In a phone interview with The Associated Press, Teresa Tolbert said she was among those favoring acquittal on all charges. She said federal prosecutor Justin Shur told the jury in his opening statement that wiretapped phone calls and secretly recorded meetings would tell a story of greed and corruption at the Alabama Legislature, but the tapes never lived up to his billing.
“From the very beginning when we were listening to the tapes, I was like, ‘Surely this can’t be all they have.’ I kept waiting and waiting,” she said.
Prosecution witnesses were almost as ineffective as the tapes, Tolbert said, and she predicted it would be difficult to get a conviction in a retrial:
(Tolbert) said three people who pleaded guilty and testified for the prosecution — Country Crossing casino developer Ronnie Gilley and his lobbyists, Jarrod Massey and Jennifer Pouncy — lacked credibility. Gilley and Massey came across as arrogant rather than repentant about their admitted law breaking, she said.
She recalled one moment in Gilley’s testimony that damaged his credibility.
“One of the jaw-dropping moments in his testimony was when he said some powerful Democrats wanted him to run for governor, but he couldn’t remember who,” she said.
Three Republican legislators who assisted the FBI did not fare any better, in Tolbert’s eyes:
Tollbert said three Republican legislators who helped the FBI with its investigation — Sen. Scott Beason of Gardendale, Rep. Barry Mask of Wetumpka and former Rep. Benjamin Lewis of Dothan — “had obvious political motivations.”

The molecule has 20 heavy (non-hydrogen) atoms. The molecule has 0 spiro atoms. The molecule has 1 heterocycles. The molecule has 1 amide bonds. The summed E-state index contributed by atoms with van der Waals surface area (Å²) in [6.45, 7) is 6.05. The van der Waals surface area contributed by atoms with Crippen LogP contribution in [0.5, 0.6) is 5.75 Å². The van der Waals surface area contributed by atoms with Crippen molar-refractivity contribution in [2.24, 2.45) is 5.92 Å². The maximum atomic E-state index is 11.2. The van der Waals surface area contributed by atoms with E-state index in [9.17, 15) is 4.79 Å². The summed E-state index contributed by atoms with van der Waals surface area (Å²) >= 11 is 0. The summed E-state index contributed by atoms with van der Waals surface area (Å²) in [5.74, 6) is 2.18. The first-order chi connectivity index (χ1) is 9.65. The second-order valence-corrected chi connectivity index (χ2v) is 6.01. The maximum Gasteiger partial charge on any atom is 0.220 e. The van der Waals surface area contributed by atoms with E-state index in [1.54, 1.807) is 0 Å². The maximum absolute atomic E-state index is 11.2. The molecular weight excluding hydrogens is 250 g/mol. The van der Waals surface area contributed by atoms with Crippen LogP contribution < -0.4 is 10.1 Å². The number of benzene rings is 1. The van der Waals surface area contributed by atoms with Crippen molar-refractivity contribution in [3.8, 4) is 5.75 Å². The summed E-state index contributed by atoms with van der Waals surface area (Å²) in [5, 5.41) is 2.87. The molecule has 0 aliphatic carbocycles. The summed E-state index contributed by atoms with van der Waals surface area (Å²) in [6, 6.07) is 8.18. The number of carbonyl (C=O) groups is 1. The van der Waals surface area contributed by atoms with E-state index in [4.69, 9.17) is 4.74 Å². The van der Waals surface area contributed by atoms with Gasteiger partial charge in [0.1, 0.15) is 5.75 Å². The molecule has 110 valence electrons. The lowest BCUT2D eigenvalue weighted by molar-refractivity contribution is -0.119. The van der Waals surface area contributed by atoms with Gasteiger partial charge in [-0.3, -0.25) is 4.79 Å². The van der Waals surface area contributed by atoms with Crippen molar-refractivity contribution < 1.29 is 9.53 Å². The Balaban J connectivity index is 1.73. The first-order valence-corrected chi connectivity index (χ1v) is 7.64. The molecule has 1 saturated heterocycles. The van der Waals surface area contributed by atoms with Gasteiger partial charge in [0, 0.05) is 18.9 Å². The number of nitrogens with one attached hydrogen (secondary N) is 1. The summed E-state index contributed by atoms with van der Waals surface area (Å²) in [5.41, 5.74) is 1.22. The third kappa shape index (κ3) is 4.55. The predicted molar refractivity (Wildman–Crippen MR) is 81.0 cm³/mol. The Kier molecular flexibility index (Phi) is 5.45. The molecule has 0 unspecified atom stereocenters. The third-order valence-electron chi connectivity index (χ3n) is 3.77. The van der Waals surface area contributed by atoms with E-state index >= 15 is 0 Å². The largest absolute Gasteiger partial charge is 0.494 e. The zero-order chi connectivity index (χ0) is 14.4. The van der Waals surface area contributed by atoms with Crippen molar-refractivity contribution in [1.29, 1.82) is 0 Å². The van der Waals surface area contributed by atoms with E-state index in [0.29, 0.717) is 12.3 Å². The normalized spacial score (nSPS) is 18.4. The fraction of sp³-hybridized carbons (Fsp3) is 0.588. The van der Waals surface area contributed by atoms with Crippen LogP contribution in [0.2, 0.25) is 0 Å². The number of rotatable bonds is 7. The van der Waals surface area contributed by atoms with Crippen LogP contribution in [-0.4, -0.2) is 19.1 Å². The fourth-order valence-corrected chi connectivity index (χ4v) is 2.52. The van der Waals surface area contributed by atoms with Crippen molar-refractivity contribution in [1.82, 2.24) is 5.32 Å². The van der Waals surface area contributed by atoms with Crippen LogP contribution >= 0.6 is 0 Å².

In the trial, the jury heard portions of a tape recording Beason made in a private meeting with Republican legislators where they talked about strategy for the 2010 election, when the Republican Party was trying to gain control of the Legislature. The jury heard one snippet where the Republicans discussed how the gambling legislation would go on the November 2010 ballot if approved by the Legislature and that would bring out more Democrat-leaning black voters, who favored gambling, and would hinder the GOP’s efforts.
The legislation didn’t go on the ballot, and the GOP won control of the Legislature.
Tolbert, who served as the jury’s computer operator during deliberations, said the panel listened to Beason’s entire two-hour tape during the deliberations, and it persuaded them that politics was involved in the case.
“Is there anybody in Alabama who doesn’t think that?” she said.
Isn’t it interesting that an everyday American can easily spot a political prosecution, but brainiacs in the Obama administration apparently cannot?